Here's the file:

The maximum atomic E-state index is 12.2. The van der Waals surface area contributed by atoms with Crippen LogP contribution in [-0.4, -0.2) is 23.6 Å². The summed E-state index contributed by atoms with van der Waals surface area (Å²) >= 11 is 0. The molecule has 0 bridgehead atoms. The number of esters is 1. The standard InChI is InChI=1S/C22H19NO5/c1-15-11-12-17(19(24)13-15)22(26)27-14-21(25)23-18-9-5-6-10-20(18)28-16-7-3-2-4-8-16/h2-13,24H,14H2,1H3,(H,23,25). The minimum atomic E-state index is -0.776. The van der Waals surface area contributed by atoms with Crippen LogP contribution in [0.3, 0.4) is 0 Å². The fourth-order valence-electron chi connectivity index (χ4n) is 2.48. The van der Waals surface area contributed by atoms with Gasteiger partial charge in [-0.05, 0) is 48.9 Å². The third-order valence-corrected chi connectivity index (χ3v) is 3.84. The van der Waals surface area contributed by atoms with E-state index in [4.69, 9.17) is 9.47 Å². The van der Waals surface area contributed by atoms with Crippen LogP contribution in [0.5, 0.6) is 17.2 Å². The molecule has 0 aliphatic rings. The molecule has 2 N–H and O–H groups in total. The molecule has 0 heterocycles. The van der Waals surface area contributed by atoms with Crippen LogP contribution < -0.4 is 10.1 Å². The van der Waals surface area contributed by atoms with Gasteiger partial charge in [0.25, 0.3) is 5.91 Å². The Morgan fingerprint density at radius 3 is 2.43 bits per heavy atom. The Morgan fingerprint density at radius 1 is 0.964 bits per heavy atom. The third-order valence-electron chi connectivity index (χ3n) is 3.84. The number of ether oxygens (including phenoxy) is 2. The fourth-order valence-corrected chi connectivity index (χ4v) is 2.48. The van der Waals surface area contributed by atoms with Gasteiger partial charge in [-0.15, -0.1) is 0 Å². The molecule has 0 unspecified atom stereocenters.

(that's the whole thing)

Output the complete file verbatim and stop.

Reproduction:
The maximum atomic E-state index is 12.2. The van der Waals surface area contributed by atoms with Crippen LogP contribution in [-0.4, -0.2) is 23.6 Å². The summed E-state index contributed by atoms with van der Waals surface area (Å²) >= 11 is 0. The molecule has 0 bridgehead atoms. The number of esters is 1. The standard InChI is InChI=1S/C22H19NO5/c1-15-11-12-17(19(24)13-15)22(26)27-14-21(25)23-18-9-5-6-10-20(18)28-16-7-3-2-4-8-16/h2-13,24H,14H2,1H3,(H,23,25). The minimum atomic E-state index is -0.776. The van der Waals surface area contributed by atoms with Crippen LogP contribution in [0.3, 0.4) is 0 Å². The fourth-order valence-electron chi connectivity index (χ4n) is 2.48. The van der Waals surface area contributed by atoms with Gasteiger partial charge in [-0.05, 0) is 48.9 Å². The third-order valence-corrected chi connectivity index (χ3v) is 3.84. The van der Waals surface area contributed by atoms with E-state index in [4.69, 9.17) is 9.47 Å². The van der Waals surface area contributed by atoms with Crippen LogP contribution in [0.5, 0.6) is 17.2 Å². The molecule has 0 aliphatic rings. The molecule has 2 N–H and O–H groups in total. The molecule has 0 heterocycles. The van der Waals surface area contributed by atoms with Crippen LogP contribution < -0.4 is 10.1 Å². The van der Waals surface area contributed by atoms with Gasteiger partial charge in [0.25, 0.3) is 5.91 Å². The Morgan fingerprint density at radius 3 is 2.43 bits per heavy atom. The Morgan fingerprint density at radius 1 is 0.964 bits per heavy atom. The third-order valence-electron chi connectivity index (χ3n) is 3.84. The number of ether oxygens (including phenoxy) is 2. The fourth-order valence-corrected chi connectivity index (χ4v) is 2.48. The van der Waals surface area contributed by atoms with Gasteiger partial charge in [-0.15, -0.1) is 0 Å². The molecule has 0 unspecified atom stereocenters.